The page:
Therefore, earlier this year my Doc suggested that I get over this and see a specialist, and also plan for the procedure later this year. So I went, saw a specialist, and was told it's always better to plan these things on your own schedule instead of having them done in an emergency situation - so I started planning.

Waiting for a quieter time at work was obligatory for myself, I'm just more relaxed when I know I have shipped a product, it's out for a while, people use it, there aren't too many bad bugs around it and overall work quiets down just enough to be not completely crazy. I determined that the best time would be somewhere mid to late October and so I called the surgeon in August. Somehow I managed to actually call them on my birthday, I really don't know what I was thinking but I got an appointment for the 12th of October and then the long, nervous wait started.

I went to the hospital in the very early morning of the 12th, was put under within about 45 minutes or so and woke up early in the afternoon in the CCU. Breathing tubes were still in, I was strapped to the bed, couldn't move, couldn't speak, was insanely weak and also insanely uncomfortable. I think it took another two hours until the tubing was taken out which was a major relief and the restraints were taken off (they were there so I couldn't hurt / injure myself or anybody else while waking up). I stayed in the unit for the night, incredibly weak and uncomfortable, under heavy pain killers and other medication I don't even want to start thinking about.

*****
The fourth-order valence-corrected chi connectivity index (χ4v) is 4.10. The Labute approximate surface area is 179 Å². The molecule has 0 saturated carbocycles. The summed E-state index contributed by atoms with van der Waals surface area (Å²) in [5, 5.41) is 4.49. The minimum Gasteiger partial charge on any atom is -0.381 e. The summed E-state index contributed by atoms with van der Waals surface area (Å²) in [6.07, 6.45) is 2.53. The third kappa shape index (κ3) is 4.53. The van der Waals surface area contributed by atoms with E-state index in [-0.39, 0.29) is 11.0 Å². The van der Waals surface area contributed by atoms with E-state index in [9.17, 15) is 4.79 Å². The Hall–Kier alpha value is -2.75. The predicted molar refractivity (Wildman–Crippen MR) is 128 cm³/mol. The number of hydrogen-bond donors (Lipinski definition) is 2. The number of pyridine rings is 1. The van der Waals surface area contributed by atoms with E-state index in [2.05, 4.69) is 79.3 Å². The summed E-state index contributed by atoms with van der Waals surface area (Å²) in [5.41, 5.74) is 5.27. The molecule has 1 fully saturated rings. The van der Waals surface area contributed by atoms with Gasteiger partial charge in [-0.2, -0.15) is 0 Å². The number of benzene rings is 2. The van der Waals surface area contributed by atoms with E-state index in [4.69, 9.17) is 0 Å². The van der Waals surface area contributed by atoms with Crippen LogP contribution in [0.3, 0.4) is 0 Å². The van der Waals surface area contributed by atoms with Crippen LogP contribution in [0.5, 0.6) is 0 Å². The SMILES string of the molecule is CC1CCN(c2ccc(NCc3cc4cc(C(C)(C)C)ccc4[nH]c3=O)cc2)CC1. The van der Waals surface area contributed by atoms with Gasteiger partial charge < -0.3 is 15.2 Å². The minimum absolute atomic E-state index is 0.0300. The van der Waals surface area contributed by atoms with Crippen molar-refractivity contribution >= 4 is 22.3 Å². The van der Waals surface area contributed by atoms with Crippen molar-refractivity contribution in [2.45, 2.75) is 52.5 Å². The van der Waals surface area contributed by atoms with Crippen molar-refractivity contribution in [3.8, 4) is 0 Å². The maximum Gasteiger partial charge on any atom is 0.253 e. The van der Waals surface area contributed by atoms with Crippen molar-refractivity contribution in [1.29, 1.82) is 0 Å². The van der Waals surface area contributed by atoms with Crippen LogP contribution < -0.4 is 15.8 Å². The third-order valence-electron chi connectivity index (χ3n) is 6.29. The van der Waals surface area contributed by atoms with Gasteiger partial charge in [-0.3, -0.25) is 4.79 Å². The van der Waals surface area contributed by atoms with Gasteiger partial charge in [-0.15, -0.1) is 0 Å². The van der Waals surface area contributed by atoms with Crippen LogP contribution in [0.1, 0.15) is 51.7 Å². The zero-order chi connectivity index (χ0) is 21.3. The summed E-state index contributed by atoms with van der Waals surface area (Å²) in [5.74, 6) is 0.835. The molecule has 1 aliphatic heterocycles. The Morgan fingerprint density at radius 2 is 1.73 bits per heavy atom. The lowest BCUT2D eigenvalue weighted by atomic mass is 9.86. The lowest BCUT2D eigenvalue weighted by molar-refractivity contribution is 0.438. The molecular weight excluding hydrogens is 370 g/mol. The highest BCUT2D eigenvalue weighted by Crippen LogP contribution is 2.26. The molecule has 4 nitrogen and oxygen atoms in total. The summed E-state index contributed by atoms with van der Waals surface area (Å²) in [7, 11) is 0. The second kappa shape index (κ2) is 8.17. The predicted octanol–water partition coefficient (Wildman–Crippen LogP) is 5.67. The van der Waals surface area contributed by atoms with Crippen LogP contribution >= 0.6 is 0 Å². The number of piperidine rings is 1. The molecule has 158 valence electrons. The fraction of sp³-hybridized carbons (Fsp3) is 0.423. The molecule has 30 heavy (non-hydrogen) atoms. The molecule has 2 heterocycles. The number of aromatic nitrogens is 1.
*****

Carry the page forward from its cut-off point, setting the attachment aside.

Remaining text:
During the next day, some more tubing was taken out of my body, some of the catheters came out, too, and after the first walk in the hallway (I got about 30 meters or so until I was shivering from cold and weakness and had to sit down again), I was released to the Telemetry unit in the same hospital. My beloved wife Andrea was with me all the time! She was soooooo strong to go through this! I don't know how to thank her properly!